Expect the loss of another 12 sawmills over next decade, analyst says

Tolko Industries' decision to close its Quest sawmill in Quesnel was greeted less with shock than resignation in certain circles with one report predicting the equivalent of 12 more will be shuttered in the next decade to cope with B.C.'s shrinking timber supply.

"They were the next mill on our list," said Russ Taylor, president of the consulting firm Wood Markets Group, that commissioned the analyst's report that concluded with that grim assessment.

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Tolko CEO Brad Thorlakson cited a lack of "economic fibre to keep all our (B.C.) mills running efficiently" in making the decision, announced May 10, to close the Quesnel mill affecting 150 jobs and cut one of two shifts from its Kelowna mill eliminating another 90.

Forestry remains a cornerstone of B.C.'s economy, accounting for 60,000 direct jobs, including one in every four people employed in manufacturing, with 140 mostly rural communities dependent on the industry, according to a recent assessment.

Over the next decade, however, catching up with necessary reductions in B.C.'s timber harvests could put a 2,000 to 2,500-position dent in those employment figures, Taylor said.

However, the massive mountain pine-beetle epidemic, a subsequent smaller spruce-beetle infestation and successive record years of forest fires have cumulatively compromised the province's Interior forests, said industry analyst Jim Girvan, who wrote the report.

Add to that requirements to set aside forest habitat for the protection of endangered mountain caribou, and Girvan said B.C.'s central regions will be left without enough timber for all sawmills operating in the region, where the province counted 51 as of 2017.

"In the worst-case scenario, 13 mills will close," said Girvan, who is a professional forester as well as a longtime industry consultant. "In the best-case scenario, 26 mills will reduce (one shift each). Either way, the impact on lumber production, residual chip production, the impact on employment is the same."

He expects the bite out of timber harvests will start taking hold between now and about 2025 into what the industry is referring to as the midterm timber supply, and estimates it will take 30-40 years before new growth in forests recover to levels that will allow an increase in harvests. As for where closures might happen, Girvan wouldn't say, because that topic is "just too sensitive," but, after the shakeout, "remaining mills should be able to run at close to their operating capacity."

Girvan's 2019 report is a followup to a forecast he released in 2010, which estimated that by 2018, 16 mills would have to close in response to the mountain pine-beetle epidemic. And by last year, the equivalent of 15 did (12 mills were shuttered, another six reduced shifts).

He delivered the 2019 report at a Wood Markets Group-sponsored industry conference last week, pronouncing that at least one closure was imminent, the day before Tolko made its announcement.

Taylor said difficult market conditions, with slow orders from rain-soaked U.S. states, are contributing to a crash in lumber prices that he estimates aren't profitable for any Interior mills.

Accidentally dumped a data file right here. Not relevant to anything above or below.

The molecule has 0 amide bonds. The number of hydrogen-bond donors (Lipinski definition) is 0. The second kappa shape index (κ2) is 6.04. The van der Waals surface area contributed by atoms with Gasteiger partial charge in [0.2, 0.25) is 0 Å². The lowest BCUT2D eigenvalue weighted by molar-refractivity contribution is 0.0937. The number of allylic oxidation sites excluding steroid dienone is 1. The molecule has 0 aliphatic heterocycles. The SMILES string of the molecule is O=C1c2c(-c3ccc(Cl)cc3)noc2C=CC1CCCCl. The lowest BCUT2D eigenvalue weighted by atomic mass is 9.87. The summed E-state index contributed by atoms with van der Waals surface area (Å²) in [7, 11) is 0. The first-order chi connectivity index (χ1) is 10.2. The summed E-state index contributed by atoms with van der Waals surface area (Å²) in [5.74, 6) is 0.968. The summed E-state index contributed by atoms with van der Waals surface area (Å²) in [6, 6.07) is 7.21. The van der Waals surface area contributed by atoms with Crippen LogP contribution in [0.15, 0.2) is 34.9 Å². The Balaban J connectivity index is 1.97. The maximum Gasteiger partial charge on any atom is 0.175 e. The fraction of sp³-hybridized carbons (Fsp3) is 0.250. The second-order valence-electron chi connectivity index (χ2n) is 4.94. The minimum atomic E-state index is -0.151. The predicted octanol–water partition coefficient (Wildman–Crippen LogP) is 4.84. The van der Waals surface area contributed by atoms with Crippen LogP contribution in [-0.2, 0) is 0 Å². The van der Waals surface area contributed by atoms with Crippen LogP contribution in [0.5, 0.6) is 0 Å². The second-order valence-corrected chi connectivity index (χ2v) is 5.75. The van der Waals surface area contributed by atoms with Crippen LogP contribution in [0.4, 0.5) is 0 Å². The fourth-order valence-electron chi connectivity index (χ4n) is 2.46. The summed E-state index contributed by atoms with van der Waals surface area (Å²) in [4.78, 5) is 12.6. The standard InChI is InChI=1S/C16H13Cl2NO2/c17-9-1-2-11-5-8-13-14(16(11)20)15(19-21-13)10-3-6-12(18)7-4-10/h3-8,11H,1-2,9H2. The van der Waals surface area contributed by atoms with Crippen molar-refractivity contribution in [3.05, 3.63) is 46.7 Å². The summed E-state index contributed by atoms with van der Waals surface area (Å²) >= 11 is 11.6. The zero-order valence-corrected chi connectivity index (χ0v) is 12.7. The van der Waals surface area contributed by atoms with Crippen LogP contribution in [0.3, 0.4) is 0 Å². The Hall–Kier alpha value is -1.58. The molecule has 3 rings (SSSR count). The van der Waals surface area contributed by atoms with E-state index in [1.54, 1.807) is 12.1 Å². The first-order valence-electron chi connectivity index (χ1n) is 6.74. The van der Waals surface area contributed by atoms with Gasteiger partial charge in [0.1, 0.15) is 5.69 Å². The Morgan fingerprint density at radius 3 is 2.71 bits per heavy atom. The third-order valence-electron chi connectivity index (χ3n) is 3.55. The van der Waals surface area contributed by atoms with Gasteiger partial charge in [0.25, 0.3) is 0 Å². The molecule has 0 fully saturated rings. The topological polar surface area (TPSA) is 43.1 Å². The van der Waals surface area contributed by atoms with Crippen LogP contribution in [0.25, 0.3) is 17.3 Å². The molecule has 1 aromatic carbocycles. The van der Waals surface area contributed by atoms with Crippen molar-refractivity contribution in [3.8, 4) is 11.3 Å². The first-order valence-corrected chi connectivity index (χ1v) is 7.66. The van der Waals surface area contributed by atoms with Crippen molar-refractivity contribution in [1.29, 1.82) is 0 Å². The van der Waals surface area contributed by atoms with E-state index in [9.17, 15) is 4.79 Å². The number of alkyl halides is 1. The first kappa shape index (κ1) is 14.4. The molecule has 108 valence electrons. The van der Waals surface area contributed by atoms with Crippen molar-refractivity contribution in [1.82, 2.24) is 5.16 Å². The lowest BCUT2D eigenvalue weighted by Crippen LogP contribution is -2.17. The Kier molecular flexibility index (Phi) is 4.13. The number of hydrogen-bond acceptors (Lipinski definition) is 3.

"The best mills in the B.C. Interior are in the red," Taylor said. "And the average or higher-cost mills are just so offside."

Companies, communities and governments have known for some time about the conditions that will reduce Interior timber supplies, but this latest report highlights the imperative for them to co-operate on efforts to mitigate the potential damage.

"Some of these (issues) have been kicked down the road by previous governments for too long," said Doug Donaldson, minister of Forests, Lands and Natural Resource Operations, "(but) we know mills will be curtailing shifts, some will be closing.

"Part of our challenge there is to focus on maximizing value rather than maximizing volume" from timber production, Donaldson said, repeating his government's slogan for the sector.

And the coming timber-supply crunch is the reason government has been putting an emphasis on promoting the use of value-added engineered, mass timber components such as cross-laminated timber panels and glue-laminated beams that turn dimension lumber into products that can be used in large commercial construction projects.

Donaldson said government will be looking for fresh ideas from companies, communities and First Nations on how to handle the transition to reduced harvests from round-table groups that it's establishing at the grassroots level in specific timber-supply regions.

B.C. Premier John Horgan announced the initiative at the Council of Forest Industries convention in April and Donaldson said he is expecting two-to-three proposals coming forward on that front.

In the coming weeks Donaldson said the B.C. government will also be putting out a discussion paper to communities and First Nations looking for input on what policy changes they think would be helpful for the industry's transition.

Susan Yurkovich, CEO of the Council of Forest Industries, said whatever government does, the key thing industry needs is certainty around the eventual timber supply.

"The industry wants to reinvest, so does government," Yurkovich said. "We're on the same page there, (but) what we need is to have secure access to fibre, we need a robust regulatory environment, but it has to be stable, certain and transparent."

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